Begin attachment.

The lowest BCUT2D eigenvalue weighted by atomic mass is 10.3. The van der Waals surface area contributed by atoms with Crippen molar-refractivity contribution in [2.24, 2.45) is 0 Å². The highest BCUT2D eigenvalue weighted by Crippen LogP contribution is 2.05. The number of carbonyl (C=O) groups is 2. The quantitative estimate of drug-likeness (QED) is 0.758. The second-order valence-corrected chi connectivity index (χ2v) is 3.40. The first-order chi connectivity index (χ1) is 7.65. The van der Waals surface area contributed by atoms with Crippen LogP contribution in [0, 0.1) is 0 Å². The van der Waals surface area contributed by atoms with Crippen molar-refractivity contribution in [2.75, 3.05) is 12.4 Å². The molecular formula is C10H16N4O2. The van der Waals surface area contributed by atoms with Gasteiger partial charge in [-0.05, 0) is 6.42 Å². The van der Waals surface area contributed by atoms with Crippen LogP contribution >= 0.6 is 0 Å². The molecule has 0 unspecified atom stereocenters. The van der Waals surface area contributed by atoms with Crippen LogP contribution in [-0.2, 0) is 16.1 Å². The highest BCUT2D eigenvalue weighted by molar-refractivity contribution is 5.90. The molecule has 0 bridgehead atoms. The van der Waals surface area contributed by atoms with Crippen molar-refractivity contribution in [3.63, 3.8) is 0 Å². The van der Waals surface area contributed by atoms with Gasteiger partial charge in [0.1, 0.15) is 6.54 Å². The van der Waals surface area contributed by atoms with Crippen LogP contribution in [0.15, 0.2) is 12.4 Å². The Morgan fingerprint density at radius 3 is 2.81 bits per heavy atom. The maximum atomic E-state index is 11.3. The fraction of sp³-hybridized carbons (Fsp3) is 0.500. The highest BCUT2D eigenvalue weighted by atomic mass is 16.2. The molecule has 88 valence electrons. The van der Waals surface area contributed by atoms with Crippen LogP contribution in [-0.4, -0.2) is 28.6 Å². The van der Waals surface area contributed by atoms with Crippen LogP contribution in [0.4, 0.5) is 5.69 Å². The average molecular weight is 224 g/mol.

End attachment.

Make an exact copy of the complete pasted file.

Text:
The lowest BCUT2D eigenvalue weighted by atomic mass is 10.3. The van der Waals surface area contributed by atoms with Crippen molar-refractivity contribution in [2.24, 2.45) is 0 Å². The highest BCUT2D eigenvalue weighted by Crippen LogP contribution is 2.05. The number of carbonyl (C=O) groups is 2. The quantitative estimate of drug-likeness (QED) is 0.758. The second-order valence-corrected chi connectivity index (χ2v) is 3.40. The first-order chi connectivity index (χ1) is 7.65. The van der Waals surface area contributed by atoms with Crippen LogP contribution in [0, 0.1) is 0 Å². The van der Waals surface area contributed by atoms with Crippen molar-refractivity contribution in [2.75, 3.05) is 12.4 Å². The molecular formula is C10H16N4O2. The van der Waals surface area contributed by atoms with Gasteiger partial charge in [-0.05, 0) is 6.42 Å². The van der Waals surface area contributed by atoms with Crippen LogP contribution >= 0.6 is 0 Å². The molecule has 0 unspecified atom stereocenters. The van der Waals surface area contributed by atoms with Crippen LogP contribution in [-0.2, 0) is 16.1 Å². The highest BCUT2D eigenvalue weighted by molar-refractivity contribution is 5.90. The molecule has 0 bridgehead atoms. The van der Waals surface area contributed by atoms with Crippen molar-refractivity contribution in [3.63, 3.8) is 0 Å². The van der Waals surface area contributed by atoms with Gasteiger partial charge in [0.1, 0.15) is 6.54 Å². The van der Waals surface area contributed by atoms with Crippen LogP contribution in [0.15, 0.2) is 12.4 Å². The Morgan fingerprint density at radius 3 is 2.81 bits per heavy atom. The maximum atomic E-state index is 11.3. The fraction of sp³-hybridized carbons (Fsp3) is 0.500. The highest BCUT2D eigenvalue weighted by atomic mass is 16.2. The molecule has 88 valence electrons. The van der Waals surface area contributed by atoms with Crippen LogP contribution in [-0.4, -0.2) is 28.6 Å². The van der Waals surface area contributed by atoms with Crippen LogP contribution in [0.4, 0.5) is 5.69 Å². The average molecular weight is 224 g/mol.